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From recent newspaper article where it says

If you couldn’t book the seat you wanted, keep your phone open on the seat map app as you board. If a blocked seat that you wanted opens up, just take it. “They won’t care,” he says. “They never sold it.”

The advice is from Tom Stupak who has flown millions of miles. https://www.washingtonpost.com/opinions/2023/06/23/united-airlines-very-frequent-flyer/

My question is, can you move to a seat that is unsold, yes or no?

I'm pretty sure moving to first class would probably not work. I heard flight attendants have a closely held list.

So I'm more talking about moving from say row 40 to row 12 with aisle.

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TL;DR: Yes, but…

Moving to a different service class (from economy to premium economy, business or first for instance) is just a no-no if you weren’t invited to do it.

Note that in some cases there are slight differences between seats (e.g. more legroom for the first few rows, or the middle seat never being sold in the first few rows) which count as different “classes” with no obvious separation (or a very flimsy one).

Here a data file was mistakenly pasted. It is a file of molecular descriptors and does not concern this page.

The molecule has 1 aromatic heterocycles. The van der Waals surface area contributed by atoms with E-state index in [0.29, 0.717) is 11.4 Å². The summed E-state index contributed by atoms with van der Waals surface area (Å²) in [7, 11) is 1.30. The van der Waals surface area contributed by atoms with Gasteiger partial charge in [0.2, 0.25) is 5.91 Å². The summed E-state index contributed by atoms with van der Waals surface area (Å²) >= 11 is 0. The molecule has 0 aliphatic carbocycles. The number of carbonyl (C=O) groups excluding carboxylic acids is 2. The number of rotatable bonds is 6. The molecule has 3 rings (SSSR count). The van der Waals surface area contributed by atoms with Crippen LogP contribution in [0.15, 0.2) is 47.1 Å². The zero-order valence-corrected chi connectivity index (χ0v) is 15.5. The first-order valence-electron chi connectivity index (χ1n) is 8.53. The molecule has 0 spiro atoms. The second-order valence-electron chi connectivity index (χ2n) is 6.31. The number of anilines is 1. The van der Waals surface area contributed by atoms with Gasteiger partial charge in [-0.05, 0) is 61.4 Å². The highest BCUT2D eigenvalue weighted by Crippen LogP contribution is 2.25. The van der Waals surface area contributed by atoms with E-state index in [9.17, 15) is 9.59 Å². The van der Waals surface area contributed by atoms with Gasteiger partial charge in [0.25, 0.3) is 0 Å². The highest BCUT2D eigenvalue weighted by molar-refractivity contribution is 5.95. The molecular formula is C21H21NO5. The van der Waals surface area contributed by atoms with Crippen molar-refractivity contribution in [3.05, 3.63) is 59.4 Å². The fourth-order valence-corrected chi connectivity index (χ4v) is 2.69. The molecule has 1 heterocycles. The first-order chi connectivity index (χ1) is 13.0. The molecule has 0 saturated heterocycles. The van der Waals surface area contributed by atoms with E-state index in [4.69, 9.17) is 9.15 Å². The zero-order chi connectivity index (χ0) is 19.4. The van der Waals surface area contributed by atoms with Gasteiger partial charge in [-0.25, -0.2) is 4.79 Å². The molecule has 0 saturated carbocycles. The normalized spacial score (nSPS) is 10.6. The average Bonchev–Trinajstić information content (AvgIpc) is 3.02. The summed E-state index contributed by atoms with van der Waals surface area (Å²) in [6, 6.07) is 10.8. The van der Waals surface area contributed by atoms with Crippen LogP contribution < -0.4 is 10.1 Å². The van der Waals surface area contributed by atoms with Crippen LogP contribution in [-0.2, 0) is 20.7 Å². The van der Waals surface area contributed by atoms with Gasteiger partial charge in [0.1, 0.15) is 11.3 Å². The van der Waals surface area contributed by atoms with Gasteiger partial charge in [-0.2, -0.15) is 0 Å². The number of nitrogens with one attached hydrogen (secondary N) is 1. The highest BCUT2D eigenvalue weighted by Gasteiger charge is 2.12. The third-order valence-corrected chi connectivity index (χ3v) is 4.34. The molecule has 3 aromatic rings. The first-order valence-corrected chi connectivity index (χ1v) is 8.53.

Some airlines will also refuse that you move to a seat they would usually sell for a higher price even though it’s physically identical (for instance the first few rows because people who are in a hurry prefer them, emergency exit rows because there’s often more legroom, etc. — see below for more about emergency exit rows).

On some planes, depending on the number of people on board, moving may involve issues with weight distribution (mostly smaller planes with few passengers on board). This is most important during take-off, so crew may tell you off if you try to move before take-off. After that it’s usually fine, though I believe I remember some cases where crew insisted on people getting back to their assigned seat for landing (no idea what the actual reason for this could be, though).

On long flights, some seats are reserved for crew rest, though it’s usually quite obvious in my experience (and on more recent aircraft there is a dedicated space for this above or below the main cabin).